Think Occupy Wall St. is a phase? You don't get it


That's because, unlike a political campaign designed to get some person in office and then close up shop (as in the election of Obama), this is not a movement with a traditional narrative arc. As the product of the decentralized networked-era culture, it is less about victory than sustainability. It is not about one-pointedness, but inclusion and groping toward consensus. It is not like a book; it is like the Internet.

WikiLeaks, Amazon and the new threat to internet speech

After suffering aggressive cyber attacks last weekend, Assange removed his "cablegate" site from servers in Sweden and purchased a new home for it on Amazon's web hosting service. On Tuesday, Amazon talked on the phone with the office of Sen. Joe Lieberman, chairman of the Senate's committee on homeland security.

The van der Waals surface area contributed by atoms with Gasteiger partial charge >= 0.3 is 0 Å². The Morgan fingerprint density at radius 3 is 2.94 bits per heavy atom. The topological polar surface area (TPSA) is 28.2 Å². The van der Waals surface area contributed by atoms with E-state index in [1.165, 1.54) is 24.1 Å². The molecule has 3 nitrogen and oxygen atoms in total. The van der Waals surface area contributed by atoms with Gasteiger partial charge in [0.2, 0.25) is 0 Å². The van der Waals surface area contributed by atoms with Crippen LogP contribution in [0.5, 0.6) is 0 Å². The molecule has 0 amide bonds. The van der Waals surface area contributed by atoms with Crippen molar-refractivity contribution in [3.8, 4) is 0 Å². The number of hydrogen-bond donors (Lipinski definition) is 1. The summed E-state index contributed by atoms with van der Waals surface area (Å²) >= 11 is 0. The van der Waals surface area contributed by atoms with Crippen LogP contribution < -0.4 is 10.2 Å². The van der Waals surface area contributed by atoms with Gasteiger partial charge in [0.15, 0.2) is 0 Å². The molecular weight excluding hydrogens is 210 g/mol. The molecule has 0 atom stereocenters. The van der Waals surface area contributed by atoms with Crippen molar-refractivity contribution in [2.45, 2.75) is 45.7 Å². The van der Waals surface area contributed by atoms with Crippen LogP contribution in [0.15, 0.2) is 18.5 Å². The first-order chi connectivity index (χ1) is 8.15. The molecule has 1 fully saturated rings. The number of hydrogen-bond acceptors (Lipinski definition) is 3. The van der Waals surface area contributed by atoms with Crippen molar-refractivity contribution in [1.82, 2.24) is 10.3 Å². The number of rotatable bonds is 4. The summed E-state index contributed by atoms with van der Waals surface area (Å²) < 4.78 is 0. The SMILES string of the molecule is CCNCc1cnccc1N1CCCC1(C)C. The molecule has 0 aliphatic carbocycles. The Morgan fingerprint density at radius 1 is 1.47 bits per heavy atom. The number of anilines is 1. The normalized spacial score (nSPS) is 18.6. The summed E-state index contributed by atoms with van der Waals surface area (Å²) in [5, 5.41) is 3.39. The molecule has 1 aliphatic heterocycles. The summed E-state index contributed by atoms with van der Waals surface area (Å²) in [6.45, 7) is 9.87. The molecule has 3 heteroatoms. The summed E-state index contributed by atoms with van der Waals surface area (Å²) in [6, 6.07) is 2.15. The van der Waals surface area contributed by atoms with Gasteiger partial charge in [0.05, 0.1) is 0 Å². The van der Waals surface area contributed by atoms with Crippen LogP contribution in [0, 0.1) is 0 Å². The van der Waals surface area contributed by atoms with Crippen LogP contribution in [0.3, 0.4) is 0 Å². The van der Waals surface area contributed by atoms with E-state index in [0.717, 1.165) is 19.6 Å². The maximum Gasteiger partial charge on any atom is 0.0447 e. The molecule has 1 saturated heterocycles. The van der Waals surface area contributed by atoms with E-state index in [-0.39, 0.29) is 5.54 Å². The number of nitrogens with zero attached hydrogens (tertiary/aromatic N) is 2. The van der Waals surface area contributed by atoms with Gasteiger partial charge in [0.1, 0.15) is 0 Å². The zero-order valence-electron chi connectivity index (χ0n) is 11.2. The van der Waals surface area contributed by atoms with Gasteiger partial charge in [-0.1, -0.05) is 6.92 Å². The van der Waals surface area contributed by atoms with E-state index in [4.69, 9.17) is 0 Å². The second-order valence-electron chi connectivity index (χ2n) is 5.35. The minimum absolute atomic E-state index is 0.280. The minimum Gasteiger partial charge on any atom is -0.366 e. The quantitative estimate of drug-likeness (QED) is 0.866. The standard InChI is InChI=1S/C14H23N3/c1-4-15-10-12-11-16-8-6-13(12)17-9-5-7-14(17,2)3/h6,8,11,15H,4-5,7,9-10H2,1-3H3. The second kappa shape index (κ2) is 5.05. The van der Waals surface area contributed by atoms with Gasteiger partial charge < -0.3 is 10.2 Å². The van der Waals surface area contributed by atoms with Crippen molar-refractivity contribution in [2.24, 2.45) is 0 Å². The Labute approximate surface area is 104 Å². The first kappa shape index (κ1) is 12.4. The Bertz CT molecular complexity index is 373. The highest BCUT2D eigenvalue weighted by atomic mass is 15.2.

Shortly thereafter, Amazon booted WikiLeaks. The senator responded with a statement: "I wish that Amazon had taken this action earlier based on WikiLeaks' previous publication of classified material. The company's decision to cut off WikiLeaks now is the right decision and should set the standard for other companies WikiLeaks is using to distribute its illegally seized material."

This is not the first time Lieberman has demanded that an American internet company take down controversial material. Last time, the outcome was different.

Dark Patterns: Black Hat, Anti-Usability Design Patterns

This pattern library is dedicated to Dark Patterns: user interfaces that have been designed to trick users into doing things they wouldn’t otherwise have done.

Normally when you think of “bad design”, you think of laziness or mistakes. These are known as design anti-patterns. Dark Patterns are different – they are not mistakes, they are carefully crafted with a solid understanding of human psychology, and they do not have the user’s interests in mind.

The purpose of this site is to catalogue various common types of Dark Pattern, and to name and shame organizations that use them.